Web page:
The Day after Disappointment

What do you do after you pour your heart and soul into something—only to fail?

“I’m confused,” I wrote yesterday to Jim, my former thesis advisor. I had promised to let him know the outcome of my applications, both the MFA and the PhD.

Both outcomes were the same.

“I thought I’d be getting a terminal degree and teaching college for my life’s work,” I wrote. But it seems God has other plans.

So, what do you do the day after disappointment?

Well, after a little weeping and gnashing of teeth, I sat at my computer and got down to business. I have an almost-finished magazine article I’ve been putting off for over a year—and I have known where I can get it published—but I just haven’t finished it. Today I will finish and submit it.

This week I am also going to get back to the “before-thirty” manuscript I’ve been putting off. And lying in bed this morning I was hit with the possibilities of e-publishing some even older work.

It was like some barrier had been removed; some permission given to just do it, damn it—stop waiting for someone to wipe my nose and just move on, already!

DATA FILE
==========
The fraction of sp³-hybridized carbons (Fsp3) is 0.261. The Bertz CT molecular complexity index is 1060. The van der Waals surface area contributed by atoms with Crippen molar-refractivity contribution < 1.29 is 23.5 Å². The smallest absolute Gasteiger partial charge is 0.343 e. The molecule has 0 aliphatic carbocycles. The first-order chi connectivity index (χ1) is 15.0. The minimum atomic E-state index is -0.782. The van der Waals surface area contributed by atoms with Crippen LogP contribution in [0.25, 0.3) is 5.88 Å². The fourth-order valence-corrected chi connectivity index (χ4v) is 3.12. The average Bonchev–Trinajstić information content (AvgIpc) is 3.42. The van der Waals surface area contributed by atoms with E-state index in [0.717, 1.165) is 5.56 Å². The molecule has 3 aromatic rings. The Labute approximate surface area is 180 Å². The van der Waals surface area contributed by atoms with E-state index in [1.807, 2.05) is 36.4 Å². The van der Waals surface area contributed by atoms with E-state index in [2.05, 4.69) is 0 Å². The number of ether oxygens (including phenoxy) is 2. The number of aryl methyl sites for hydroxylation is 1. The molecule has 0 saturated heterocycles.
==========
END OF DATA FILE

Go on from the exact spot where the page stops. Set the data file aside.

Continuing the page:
A cocoon was what I wanted, I think. Just a few more years before I grew up. But even with the benefit of one night’s sleep, now it seems kinda silly.

I’m almost twenty-nine. I’ve been in school for about six of my eight years of marriage. I already have a book forthcoming with a co-author. I’ve been published in three magazines. And already for several years I’ve been learning about creative writing on my own.

Oh, and just one more thing. Time will tell, but was it a coincidence that yesterday, after opening my mail, and after crying my tears, my queasiness didn’t go away? Was it a coincidence that I also woke up feeling nauseated again this morning, and that I’ve felt that way for the past four days?

If it’s what I think it might be…well, that would be just too clear—and it would carry the kind of poetry this writer delights in—an extra special way for God to tell me that, even in the wake of disappointment, He knows the plans He has for me (Jer. 29:11).

Note: On the day after the day after, I find it was just a false alarm. Oh well. God gave me a distraction to numb the blow. In any case, I still believe He knows the plans He has for me!